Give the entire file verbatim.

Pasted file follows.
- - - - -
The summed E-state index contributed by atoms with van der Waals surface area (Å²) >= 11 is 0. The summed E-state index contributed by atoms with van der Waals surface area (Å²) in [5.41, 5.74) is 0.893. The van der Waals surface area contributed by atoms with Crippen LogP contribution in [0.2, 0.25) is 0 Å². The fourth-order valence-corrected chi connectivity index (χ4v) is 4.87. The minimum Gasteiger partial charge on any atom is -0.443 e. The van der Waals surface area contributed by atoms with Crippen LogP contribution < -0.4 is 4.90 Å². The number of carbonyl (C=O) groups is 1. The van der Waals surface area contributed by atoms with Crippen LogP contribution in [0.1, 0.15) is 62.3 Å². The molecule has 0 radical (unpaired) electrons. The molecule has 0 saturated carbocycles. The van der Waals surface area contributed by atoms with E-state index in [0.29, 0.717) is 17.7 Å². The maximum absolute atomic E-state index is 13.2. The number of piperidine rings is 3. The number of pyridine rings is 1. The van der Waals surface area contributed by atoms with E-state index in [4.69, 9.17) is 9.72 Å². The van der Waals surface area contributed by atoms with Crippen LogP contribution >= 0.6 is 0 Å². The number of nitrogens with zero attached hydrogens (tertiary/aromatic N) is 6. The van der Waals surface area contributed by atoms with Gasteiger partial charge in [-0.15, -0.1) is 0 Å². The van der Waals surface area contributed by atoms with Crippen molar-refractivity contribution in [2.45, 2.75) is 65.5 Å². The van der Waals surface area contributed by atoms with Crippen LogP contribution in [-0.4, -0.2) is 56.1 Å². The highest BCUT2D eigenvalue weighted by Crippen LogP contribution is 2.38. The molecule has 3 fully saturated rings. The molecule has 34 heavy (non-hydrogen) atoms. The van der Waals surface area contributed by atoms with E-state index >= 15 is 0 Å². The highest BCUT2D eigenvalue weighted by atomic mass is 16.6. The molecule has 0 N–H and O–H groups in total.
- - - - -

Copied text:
The summed E-state index contributed by atoms with van der Waals surface area (Å²) >= 11 is 0. The summed E-state index contributed by atoms with van der Waals surface area (Å²) in [5.41, 5.74) is 0.893. The van der Waals surface area contributed by atoms with Crippen LogP contribution in [0.2, 0.25) is 0 Å². The fourth-order valence-corrected chi connectivity index (χ4v) is 4.87. The minimum Gasteiger partial charge on any atom is -0.443 e. The van der Waals surface area contributed by atoms with Crippen LogP contribution < -0.4 is 4.90 Å². The number of carbonyl (C=O) groups is 1. The van der Waals surface area contributed by atoms with Crippen LogP contribution in [0.1, 0.15) is 62.3 Å². The molecule has 0 radical (unpaired) electrons. The molecule has 0 saturated carbocycles. The van der Waals surface area contributed by atoms with E-state index in [0.29, 0.717) is 17.7 Å². The maximum absolute atomic E-state index is 13.2. The number of piperidine rings is 3. The number of pyridine rings is 1. The van der Waals surface area contributed by atoms with E-state index in [4.69, 9.17) is 9.72 Å². The van der Waals surface area contributed by atoms with Crippen LogP contribution >= 0.6 is 0 Å². The number of nitrogens with zero attached hydrogens (tertiary/aromatic N) is 6. The van der Waals surface area contributed by atoms with Gasteiger partial charge in [-0.15, -0.1) is 0 Å². The van der Waals surface area contributed by atoms with Crippen molar-refractivity contribution in [2.45, 2.75) is 65.5 Å². The van der Waals surface area contributed by atoms with Crippen LogP contribution in [-0.4, -0.2) is 56.1 Å². The highest BCUT2D eigenvalue weighted by Crippen LogP contribution is 2.38. The molecule has 3 fully saturated rings. The molecule has 34 heavy (non-hydrogen) atoms. The van der Waals surface area contributed by atoms with E-state index >= 15 is 0 Å². The highest BCUT2D eigenvalue weighted by atomic mass is 16.6. The molecule has 0 N–H and O–H groups in total.